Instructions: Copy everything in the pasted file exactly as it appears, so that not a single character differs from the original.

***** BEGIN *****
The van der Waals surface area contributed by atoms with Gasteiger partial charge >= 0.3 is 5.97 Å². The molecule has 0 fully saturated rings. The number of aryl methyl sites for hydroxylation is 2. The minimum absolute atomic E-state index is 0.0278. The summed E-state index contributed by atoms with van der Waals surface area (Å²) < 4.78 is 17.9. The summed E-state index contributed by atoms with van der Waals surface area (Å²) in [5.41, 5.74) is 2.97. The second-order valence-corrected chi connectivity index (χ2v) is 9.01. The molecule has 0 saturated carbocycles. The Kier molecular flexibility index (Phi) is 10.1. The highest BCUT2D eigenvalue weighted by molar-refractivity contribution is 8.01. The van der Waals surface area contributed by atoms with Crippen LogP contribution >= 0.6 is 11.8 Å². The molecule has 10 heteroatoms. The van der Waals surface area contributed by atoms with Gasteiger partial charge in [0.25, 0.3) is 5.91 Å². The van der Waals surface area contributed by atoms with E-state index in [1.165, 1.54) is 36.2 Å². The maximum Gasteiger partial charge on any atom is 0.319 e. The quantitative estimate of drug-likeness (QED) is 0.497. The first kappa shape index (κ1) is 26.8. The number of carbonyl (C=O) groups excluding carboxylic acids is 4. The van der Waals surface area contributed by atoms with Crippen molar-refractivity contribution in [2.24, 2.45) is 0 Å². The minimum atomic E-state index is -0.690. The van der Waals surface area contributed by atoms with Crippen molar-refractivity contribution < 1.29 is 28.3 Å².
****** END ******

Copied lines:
The van der Waals surface area contributed by atoms with Gasteiger partial charge >= 0.3 is 5.97 Å². The molecule has 0 fully saturated rings. The number of aryl methyl sites for hydroxylation is 2. The minimum absolute atomic E-state index is 0.0278. The summed E-state index contributed by atoms with van der Waals surface area (Å²) < 4.78 is 17.9. The summed E-state index contributed by atoms with van der Waals surface area (Å²) in [5.41, 5.74) is 2.97. The second-order valence-corrected chi connectivity index (χ2v) is 9.01. The molecule has 0 saturated carbocycles. The Kier molecular flexibility index (Phi) is 10.1. The highest BCUT2D eigenvalue weighted by molar-refractivity contribution is 8.01. The van der Waals surface area contributed by atoms with Crippen LogP contribution >= 0.6 is 11.8 Å². The molecule has 10 heteroatoms. The van der Waals surface area contributed by atoms with Gasteiger partial charge in [0.25, 0.3) is 5.91 Å². The van der Waals surface area contributed by atoms with E-state index in [1.165, 1.54) is 36.2 Å². The maximum Gasteiger partial charge on any atom is 0.319 e. The quantitative estimate of drug-likeness (QED) is 0.497. The first kappa shape index (κ1) is 26.8. The number of carbonyl (C=O) groups excluding carboxylic acids is 4. The van der Waals surface area contributed by atoms with Crippen molar-refractivity contribution in [2.24, 2.45) is 0 Å². The minimum atomic E-state index is -0.690. The van der Waals surface area contributed by atoms with Crippen molar-refractivity contribution < 1.29 is 28.3 Å².